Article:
I have to admit, it was difficult saying goodbye to Hawaii.
After five years stationed at Naval Station Pearl Harbor, I departed the islands in May 2007 to enter civilian life once more. The six years I spent in the U.S. Navy were one big adventure, and it was bittersweet leaving the ship, and my friends, behind.
The officers onboard the destroyer I was assigned to did their best to convince me to stay. I could have landed a fairly good reenlistment bonus had I been swayed. I was determined to stick to my game plan, though. I joined the Navy in 2001 with no intention of making a career of the military. I promised myself that I would complete my initial six-year enlistment and then move on.
During those six years, I accomplished my primary goal of obtaining an associate’s degree and would have completed my bachelor’s degree had it not been for multiple deployments during my last two years with the ship. I left with a fully-loaded G.I. Bill account and knew that I could finish off the bachelor’s degree quickly.
I knew that I was leaving the Navy, but I didn’t really have any clear idea of what I would do next. A company called Orion International helped me clarify my vision moving forward. Orion is a company that specializes in connecting former military members with civilian companies looking for good employees.
I boarded the plane in Honolulu headed for San Diego, where I had registered for an Orion job conference. Attending the conference cost me nothing. Over 30 companies were represented at what amounted to a job fair. All the former military members in attendance sat in a conference room and listened to each company give a ten-minute presentation about their organization and the benefits they offer employees.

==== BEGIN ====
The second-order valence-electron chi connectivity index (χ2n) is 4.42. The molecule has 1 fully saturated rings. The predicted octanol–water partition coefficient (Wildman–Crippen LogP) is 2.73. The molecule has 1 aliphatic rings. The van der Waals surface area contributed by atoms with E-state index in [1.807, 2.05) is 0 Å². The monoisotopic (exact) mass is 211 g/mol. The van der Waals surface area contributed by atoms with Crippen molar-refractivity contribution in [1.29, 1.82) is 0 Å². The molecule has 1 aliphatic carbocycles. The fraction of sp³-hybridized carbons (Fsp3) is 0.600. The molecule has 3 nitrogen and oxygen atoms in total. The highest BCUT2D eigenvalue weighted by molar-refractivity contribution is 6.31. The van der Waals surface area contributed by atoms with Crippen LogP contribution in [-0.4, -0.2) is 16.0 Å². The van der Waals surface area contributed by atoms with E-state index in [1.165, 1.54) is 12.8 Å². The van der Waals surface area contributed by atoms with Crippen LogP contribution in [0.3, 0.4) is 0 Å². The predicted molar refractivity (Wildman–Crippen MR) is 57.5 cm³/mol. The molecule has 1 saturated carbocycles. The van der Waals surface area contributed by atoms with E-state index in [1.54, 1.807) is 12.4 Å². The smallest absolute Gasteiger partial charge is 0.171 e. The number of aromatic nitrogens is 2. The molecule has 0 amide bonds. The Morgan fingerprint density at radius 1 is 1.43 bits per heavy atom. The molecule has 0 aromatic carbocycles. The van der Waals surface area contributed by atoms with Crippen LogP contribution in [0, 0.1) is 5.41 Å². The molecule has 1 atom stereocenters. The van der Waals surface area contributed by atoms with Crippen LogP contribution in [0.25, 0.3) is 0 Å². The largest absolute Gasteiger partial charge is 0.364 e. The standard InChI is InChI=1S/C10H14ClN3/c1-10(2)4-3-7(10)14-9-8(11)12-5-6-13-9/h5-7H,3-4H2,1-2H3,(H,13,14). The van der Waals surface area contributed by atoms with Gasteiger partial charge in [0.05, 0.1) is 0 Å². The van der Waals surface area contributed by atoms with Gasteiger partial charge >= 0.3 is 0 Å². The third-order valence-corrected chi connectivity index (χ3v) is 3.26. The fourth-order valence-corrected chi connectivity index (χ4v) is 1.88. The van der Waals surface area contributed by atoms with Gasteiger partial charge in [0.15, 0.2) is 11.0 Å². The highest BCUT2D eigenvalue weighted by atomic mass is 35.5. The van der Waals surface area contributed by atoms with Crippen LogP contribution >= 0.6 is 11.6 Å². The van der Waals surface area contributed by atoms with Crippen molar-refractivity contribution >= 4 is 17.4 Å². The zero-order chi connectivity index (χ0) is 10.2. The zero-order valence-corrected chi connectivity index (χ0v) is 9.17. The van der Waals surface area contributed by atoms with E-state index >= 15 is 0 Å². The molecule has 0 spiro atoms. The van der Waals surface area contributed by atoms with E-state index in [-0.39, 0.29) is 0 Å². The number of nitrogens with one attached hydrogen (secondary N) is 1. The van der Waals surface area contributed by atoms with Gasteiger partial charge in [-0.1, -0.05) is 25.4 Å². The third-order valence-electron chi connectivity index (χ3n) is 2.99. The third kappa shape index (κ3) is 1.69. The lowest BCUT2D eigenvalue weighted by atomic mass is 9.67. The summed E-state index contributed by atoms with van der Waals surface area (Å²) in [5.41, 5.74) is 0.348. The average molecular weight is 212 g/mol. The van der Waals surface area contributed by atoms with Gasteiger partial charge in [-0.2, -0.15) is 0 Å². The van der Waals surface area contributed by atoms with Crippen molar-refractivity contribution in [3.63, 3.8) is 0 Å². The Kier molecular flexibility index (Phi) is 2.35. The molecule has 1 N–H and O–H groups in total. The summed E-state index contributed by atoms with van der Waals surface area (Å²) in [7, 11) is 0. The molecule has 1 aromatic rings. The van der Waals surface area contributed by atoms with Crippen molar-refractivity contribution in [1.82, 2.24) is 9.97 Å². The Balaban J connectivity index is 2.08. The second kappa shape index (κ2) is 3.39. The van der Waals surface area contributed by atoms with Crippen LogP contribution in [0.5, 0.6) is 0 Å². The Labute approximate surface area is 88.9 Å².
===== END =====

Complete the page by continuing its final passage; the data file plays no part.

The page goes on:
After the presentations, the company representatives retired to their hotel suites and waited while Orion staffers determined which candidates wanted to interview with which companies. I picked three companies and started my day of interviews. The first two companies were okay, but the third one – Calypso Medical – really piqued my interest. The medical device the company manufactured was cutting edge, and promised to help a lot of people. The job I actually interviewed for was that of Field Service Engineer. But the two people I interviewed with – a customer service manager and a human resources partner – encouraged me to instead apply for a new project management position they were in the process of creating.
The interview in San Diego went really well; and I ended up being called to the company’s Seattle office for a follow-up interview with the director of service. Since the project management position involved dealing with service department employees and sales department employees, I was also flown (all at the company’s expense) to Phoenix to interview with Calypso’s sales director.
I then went to my mother’s home in Tennessee to play the waiting game. It didn’t take long at all. Two days after the interview in Phoenix, I received a call from the director of service offering me the job. I happily accepted it and have been with the company ever since. Two years ago, I even accepted a promotion to the position of National Service Manager. Calypso was bought out late last year by a much larger medical device company, and I’m not sure what the future holds for me. Is it time to “move on” again and start a new chapter?
Only time will tell.